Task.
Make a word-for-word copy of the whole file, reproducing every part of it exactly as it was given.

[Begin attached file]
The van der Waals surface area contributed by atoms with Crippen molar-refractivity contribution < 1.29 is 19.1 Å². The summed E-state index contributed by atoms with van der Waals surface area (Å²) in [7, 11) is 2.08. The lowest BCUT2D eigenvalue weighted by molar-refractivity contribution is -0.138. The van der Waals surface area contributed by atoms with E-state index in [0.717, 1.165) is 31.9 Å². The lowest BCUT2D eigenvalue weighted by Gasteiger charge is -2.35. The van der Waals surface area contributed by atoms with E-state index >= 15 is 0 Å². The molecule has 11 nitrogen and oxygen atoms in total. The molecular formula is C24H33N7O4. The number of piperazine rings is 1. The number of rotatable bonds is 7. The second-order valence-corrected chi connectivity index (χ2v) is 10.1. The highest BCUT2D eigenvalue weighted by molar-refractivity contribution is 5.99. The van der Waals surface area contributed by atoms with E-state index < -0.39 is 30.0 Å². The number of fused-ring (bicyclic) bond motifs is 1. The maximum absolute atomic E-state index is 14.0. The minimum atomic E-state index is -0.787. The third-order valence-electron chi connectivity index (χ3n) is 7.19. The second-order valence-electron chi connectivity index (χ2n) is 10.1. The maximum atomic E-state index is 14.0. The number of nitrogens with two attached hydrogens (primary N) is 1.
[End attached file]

The van der Waals surface area contributed by atoms with Crippen molar-refractivity contribution < 1.29 is 19.1 Å². The summed E-state index contributed by atoms with van der Waals surface area (Å²) in [7, 11) is 2.08. The lowest BCUT2D eigenvalue weighted by molar-refractivity contribution is -0.138. The van der Waals surface area contributed by atoms with E-state index in [0.717, 1.165) is 31.9 Å². The lowest BCUT2D eigenvalue weighted by Gasteiger charge is -2.35. The van der Waals surface area contributed by atoms with E-state index >= 15 is 0 Å². The molecule has 11 nitrogen and oxygen atoms in total. The molecular formula is C24H33N7O4. The number of piperazine rings is 1. The number of rotatable bonds is 7. The second-order valence-corrected chi connectivity index (χ2v) is 10.1. The highest BCUT2D eigenvalue weighted by molar-refractivity contribution is 5.99. The van der Waals surface area contributed by atoms with E-state index < -0.39 is 30.0 Å². The number of fused-ring (bicyclic) bond motifs is 1. The maximum absolute atomic E-state index is 14.0. The minimum atomic E-state index is -0.787. The third-order valence-electron chi connectivity index (χ3n) is 7.19. The second-order valence-electron chi connectivity index (χ2n) is 10.1. The maximum atomic E-state index is 14.0. The number of nitrogens with two attached hydrogens (primary N) is 1.